Gingrich, Perry, Santorum News Rocks GOP Campaign

Non-stop Republican presidential race news rocks primary state.

By + More

Even those suffering from GOP presidential race fatigue must admit today's revelations have revived interest in the pending South Carolina contest, teeing up a must-see CNN debate at 9 tonight.

"We like it dirty down here in South Carolina, so we're not surprised," says David Woodard, political science professor at Clemson University and former GOP consultant in South Carolina.

Let's re-cap the news made so far today.

First, Texas Gov. Rick Perry's decision to drop out ahead of the vote on Saturday and before tonight's debate may not have a huge impact--he was only polling at about 5 percent--but the timing caught some off guard.

[Read: 4 economic snafus that sank Rick Perry.]

But that announcement was quickly overshadowed by other news on the "family values" front. In an interview with ABC News set to air tonight, Marianne Gingrich, second ex-wife of former House Speaker Newt Gingrich, claims that he wanted an "open marriage" with her to accommodate his relationship with now-wife Callista. This was, according to other interviews she has now granted, at the same time he was making speeches about the importance of family values.

And finally, a years-old story about Karen Santorum, wife of former Sen. Rick Santorum of Pennsylvania, concerning an alleged relationship she had with a doctor many years her senior who performed abortions also re-emerged. This scandal, first written about in 2005, was revived in the form of newsletters placed on car windshields in South Carolina by anti-abortion activists steering voters not to support Santorum, though he himself is opposed to abortion in all cases, even incest and rape.

So what's it all mean?

Tony Fratto, managing partner at Hamilton Place Strategies and a Bush administration official who also worked on the Bush-Cheney campaign, says some of today's news stories matter more than others.

"The Karen Santorum story is completely irrelevant," he says. "Who a 22-year-old girl dated … does anybody want to be held to that standard? The way an adult in a position of very high responsibility did and the way he conducted his life is a completely different story."

Matt Moore, executive director of the South Carolina Republican Party, says tonight's debate is the last chance for candidates to make their cases before voters, many of whom are still undecided.

[Check out the latest political cartoons.]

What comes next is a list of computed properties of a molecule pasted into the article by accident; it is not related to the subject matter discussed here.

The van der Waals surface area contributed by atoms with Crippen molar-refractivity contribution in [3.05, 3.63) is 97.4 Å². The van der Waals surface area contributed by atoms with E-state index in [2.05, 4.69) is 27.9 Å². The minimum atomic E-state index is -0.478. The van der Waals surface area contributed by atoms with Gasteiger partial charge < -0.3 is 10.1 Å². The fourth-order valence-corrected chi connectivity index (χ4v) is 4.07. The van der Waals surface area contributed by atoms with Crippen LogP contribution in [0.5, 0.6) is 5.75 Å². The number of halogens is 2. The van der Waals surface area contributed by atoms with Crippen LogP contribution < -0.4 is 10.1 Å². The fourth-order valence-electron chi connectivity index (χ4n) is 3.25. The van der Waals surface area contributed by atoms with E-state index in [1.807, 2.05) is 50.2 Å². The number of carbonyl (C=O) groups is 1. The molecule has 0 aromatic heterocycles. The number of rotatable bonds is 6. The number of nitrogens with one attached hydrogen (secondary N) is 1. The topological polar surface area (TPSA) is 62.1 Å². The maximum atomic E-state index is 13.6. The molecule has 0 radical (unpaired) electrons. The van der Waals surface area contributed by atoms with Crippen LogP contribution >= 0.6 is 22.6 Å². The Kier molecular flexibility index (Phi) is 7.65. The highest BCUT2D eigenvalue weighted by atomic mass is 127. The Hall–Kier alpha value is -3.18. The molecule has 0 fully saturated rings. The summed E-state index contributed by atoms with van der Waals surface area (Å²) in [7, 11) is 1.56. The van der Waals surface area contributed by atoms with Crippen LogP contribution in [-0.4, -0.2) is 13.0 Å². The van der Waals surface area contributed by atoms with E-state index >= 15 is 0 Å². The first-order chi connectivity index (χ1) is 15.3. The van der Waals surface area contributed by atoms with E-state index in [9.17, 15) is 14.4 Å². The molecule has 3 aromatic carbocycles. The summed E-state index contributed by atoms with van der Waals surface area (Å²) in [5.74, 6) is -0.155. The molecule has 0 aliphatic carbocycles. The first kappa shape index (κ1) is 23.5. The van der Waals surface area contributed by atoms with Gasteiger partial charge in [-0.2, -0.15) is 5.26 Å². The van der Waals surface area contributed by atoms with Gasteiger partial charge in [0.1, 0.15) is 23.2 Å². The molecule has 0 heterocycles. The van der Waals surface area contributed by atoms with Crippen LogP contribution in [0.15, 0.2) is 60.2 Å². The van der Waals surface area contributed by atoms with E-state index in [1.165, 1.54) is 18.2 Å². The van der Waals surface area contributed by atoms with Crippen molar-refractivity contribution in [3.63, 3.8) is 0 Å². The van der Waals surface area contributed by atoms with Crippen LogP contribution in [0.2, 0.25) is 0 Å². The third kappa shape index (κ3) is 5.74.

"It's going to be a very heated race on Saturday, and one misstep or one good point can quite honestly change this race," he says. But he adds that he's not convinced the dirty details talked about today will be changing the dynamic.

"Voters in South Carolina are very wary of these last-minute attacks," Moore says. "A lot of people have made up their minds. There certainly are a lot of undecideds, but I don't think this is the kind of issue that they are looking to make up their minds on."

Woodard agrees, and says South Carolina Gov. Nikki Haley overcame the allegations of marital affairs made against her during her gubernatorial campaign. And that followed the behavior of Gov. Mark Sanford, who admitted to his affair with an Argentine woman during his tenure.

"In the past, it hasn't been that big a deal," he says. "My guess is there's a soaking-in effect after things break out. It takes people a while to digest; I don't think we have enough time for that to have a lot of effect."

However, Woodard says former Massachusetts Gov. Mitt Romney appeared to be the front-runner in South Carolina despite attempts by social conservatives to find an alternative to him.

[See pictures of the 2012 GOP candidates.]

"They're making Romney look good," he says. "And it seems like, to me, if you want to say, 'A plague on both your houses,' he might be the beneficiary of it."

Woodard also throws water on the idea that the news out of Iowa--that also broke today--that Santorum actually defeated Romney there will give him the push he needs to compete.

"He's a family guy and, after this, I don't know how he can keep going. He's been running on a shoestring anyway, and I just don't see how he can keep going, frankly," he says of the anti-abortion attack on Santorum's wife.